One of the College of William & Mary’s most famous alumni is being honored by his alma mater just in time for his 257th birthday.
William & Mary installed a statue of James Monroe in front of Tucker Hall, the home of the college’s English department.
The college’s Board of Visitors gathered Thursday to dedicate the bronze statue, which is a gift of Carroll and Patty Owens, members of the college’s class of 1962.
“James Monroe was an early national leader of compelling ability and accomplishment who has been somewhat lost to history, even to his own alma mater,” William & Mary president Taylor Reveley said in a news release. “We are about to remedy this lapse on our own campus with a magnificent new statue of President Monroe. The statue will speak to the importance of this alumnus to the United States, the international order and William & Mary.”
Monroe is one of three U.S. presidents to have attended William & Mary, along with Thomas Jefferson and John Tyler. A statue of Jefferson currently stands between Washington and McGlothlin-Street halls on the college’s campus, while a bust of Tyler stands near James Blair Hall.
The base of the Monroe statue includes a frieze featuring significant events from Monroe’s life and career.
“The statue tells the story of James Monroe’s life, and I hope that the students will benefit from that and really feel a sense of pride in their college,” Patty Owens said in a news release.
A native Virginian, Monroe attended William & Mary until 1776, leaving without a degree to fight in the American Revolution. During his service, Monroe participated in a raid of the arsenal at the Governor’s Palace, seizing arms for use by Continental soldiers.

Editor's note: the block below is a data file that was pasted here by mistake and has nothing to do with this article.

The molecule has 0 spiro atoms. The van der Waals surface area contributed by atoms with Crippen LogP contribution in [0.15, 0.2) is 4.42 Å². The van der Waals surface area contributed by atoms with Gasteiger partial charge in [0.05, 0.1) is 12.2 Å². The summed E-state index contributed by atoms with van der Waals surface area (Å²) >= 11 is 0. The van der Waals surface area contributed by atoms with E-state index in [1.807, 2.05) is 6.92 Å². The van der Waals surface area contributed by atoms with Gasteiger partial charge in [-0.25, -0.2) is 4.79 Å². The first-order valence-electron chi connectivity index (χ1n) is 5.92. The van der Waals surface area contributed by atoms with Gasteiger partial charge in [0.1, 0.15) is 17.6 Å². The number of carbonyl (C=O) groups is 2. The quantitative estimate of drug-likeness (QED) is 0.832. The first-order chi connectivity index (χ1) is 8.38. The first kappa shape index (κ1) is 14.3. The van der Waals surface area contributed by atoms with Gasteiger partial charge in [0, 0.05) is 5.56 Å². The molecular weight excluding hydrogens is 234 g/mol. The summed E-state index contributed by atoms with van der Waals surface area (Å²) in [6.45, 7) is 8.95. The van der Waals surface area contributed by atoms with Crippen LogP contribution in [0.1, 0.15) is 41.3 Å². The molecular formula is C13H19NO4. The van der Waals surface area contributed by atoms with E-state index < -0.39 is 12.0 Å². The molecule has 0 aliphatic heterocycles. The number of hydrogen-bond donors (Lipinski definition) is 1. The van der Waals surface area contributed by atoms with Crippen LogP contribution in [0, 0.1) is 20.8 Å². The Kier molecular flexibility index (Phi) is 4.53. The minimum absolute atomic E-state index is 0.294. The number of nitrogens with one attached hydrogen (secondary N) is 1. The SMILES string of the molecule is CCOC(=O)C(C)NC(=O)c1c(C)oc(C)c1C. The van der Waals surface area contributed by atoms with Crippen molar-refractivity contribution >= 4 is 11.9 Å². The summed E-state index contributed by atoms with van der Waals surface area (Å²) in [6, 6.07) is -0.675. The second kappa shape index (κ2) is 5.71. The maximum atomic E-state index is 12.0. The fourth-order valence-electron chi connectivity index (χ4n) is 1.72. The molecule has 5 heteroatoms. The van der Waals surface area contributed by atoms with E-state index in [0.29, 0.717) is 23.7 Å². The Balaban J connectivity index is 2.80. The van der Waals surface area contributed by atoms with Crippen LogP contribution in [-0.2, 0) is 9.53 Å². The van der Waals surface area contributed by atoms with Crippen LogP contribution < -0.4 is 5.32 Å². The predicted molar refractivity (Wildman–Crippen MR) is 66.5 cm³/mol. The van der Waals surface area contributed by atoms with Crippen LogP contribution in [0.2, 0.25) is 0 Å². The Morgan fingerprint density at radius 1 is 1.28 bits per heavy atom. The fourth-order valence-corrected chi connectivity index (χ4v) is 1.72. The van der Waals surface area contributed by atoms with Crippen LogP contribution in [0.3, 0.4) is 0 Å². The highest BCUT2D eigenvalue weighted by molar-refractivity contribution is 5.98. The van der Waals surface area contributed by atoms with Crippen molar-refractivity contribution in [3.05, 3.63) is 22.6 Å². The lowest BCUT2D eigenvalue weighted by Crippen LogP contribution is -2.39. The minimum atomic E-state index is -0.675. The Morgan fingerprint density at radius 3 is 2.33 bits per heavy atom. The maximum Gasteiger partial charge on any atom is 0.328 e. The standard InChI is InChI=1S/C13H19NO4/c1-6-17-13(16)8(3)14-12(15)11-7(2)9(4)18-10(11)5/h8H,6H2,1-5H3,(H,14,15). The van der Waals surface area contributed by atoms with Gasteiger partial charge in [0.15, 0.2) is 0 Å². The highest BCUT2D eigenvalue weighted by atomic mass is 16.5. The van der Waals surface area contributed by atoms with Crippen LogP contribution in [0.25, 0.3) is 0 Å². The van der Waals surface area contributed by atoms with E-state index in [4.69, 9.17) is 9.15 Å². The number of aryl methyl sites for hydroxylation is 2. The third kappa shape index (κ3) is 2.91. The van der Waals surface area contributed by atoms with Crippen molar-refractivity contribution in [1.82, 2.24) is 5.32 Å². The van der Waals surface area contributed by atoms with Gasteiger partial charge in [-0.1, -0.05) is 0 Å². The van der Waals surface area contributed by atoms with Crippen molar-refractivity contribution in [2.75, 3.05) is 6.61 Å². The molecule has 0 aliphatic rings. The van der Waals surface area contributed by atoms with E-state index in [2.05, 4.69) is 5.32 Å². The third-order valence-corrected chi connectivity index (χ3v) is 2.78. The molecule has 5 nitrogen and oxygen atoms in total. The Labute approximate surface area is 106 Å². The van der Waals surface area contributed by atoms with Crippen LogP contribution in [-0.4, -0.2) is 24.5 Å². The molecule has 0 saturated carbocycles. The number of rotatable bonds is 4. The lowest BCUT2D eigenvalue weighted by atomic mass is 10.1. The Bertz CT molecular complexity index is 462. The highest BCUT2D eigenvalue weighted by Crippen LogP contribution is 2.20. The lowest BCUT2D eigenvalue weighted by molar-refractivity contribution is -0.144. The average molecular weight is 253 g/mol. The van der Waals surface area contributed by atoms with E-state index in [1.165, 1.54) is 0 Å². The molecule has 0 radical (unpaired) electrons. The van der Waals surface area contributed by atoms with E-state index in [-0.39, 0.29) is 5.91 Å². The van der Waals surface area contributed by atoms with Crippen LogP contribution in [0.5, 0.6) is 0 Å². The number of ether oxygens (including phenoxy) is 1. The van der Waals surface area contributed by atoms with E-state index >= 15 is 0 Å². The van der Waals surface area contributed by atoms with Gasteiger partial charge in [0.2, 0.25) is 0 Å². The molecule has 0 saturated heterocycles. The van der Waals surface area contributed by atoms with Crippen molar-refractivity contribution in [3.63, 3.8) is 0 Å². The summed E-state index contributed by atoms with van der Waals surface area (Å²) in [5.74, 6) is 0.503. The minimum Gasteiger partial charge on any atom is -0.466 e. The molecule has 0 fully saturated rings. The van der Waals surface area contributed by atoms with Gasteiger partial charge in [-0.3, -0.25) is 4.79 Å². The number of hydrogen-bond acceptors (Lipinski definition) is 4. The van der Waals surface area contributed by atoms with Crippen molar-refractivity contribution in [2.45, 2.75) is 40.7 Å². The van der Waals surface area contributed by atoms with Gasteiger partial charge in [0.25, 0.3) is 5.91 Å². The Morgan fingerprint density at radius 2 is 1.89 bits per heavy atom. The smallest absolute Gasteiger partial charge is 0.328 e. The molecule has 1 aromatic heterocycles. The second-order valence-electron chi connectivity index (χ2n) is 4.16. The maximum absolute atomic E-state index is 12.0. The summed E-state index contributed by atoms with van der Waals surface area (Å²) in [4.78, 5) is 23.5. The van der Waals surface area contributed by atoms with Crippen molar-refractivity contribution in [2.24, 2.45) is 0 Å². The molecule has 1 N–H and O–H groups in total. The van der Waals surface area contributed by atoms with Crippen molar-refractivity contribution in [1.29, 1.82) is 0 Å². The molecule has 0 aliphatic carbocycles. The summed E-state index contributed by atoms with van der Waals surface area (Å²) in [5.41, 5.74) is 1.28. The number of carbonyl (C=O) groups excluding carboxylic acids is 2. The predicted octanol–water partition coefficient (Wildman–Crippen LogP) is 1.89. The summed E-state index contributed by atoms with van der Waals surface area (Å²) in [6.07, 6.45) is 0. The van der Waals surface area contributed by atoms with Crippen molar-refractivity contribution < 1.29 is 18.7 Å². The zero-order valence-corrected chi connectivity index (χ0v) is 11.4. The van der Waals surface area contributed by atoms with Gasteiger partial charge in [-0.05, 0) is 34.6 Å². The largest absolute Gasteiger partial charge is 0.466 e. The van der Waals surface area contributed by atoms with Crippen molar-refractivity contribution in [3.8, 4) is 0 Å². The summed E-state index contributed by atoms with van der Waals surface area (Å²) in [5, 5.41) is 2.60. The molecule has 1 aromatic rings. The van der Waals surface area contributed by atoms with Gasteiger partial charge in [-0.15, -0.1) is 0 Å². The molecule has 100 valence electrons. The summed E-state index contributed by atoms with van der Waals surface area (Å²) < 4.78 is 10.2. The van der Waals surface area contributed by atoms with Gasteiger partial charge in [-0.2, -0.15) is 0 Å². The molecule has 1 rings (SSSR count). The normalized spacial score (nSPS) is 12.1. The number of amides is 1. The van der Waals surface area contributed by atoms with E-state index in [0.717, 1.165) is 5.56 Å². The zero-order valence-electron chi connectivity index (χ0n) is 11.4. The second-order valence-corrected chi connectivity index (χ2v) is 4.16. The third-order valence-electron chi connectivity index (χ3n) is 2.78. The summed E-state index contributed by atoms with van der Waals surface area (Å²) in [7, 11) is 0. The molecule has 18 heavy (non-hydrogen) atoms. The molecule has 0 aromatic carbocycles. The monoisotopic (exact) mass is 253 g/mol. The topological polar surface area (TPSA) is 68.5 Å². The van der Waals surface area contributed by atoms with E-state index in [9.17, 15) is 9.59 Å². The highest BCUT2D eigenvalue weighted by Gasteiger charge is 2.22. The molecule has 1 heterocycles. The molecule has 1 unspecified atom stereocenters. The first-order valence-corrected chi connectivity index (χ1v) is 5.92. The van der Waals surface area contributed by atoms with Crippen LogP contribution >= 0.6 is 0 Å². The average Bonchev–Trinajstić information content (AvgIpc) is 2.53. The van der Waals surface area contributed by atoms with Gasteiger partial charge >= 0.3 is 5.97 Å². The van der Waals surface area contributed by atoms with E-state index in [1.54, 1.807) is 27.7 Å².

After the war, Monroe served in several government positions, including governor of Virginia, secretary of state and secretary of war. He was first elected to the presidency in 1816 and was re-elected in 1920 by a nearly unanimous vote, receiving all but one electoral vote.
Monroe’s presidency kicked off an era of American history often called the “Era of Good Feelings,” marked by a mellowing of political debate.
The statue was designed by sculptor Gordon Kay, a 1973 William & Mary graduate, who has also completed sculptures of Pope John Paul II, Pierre L’Enfant and John Marshall.
The dedication of the statue marks the first in a planned series of events commemorating the 200th anniversary of Monroe’s inauguration in 1817. The “Monroe Renaissance” is being led by former William & Mary Board of Visitors rectors James B. Murray Jr. and Jeffrey Trammell.
“It is seemly that the Alma Mater of the Nation — James Monroe’s alma mater — take the lead in celebrating our nation’s last founding father,” Reveley said in a news release.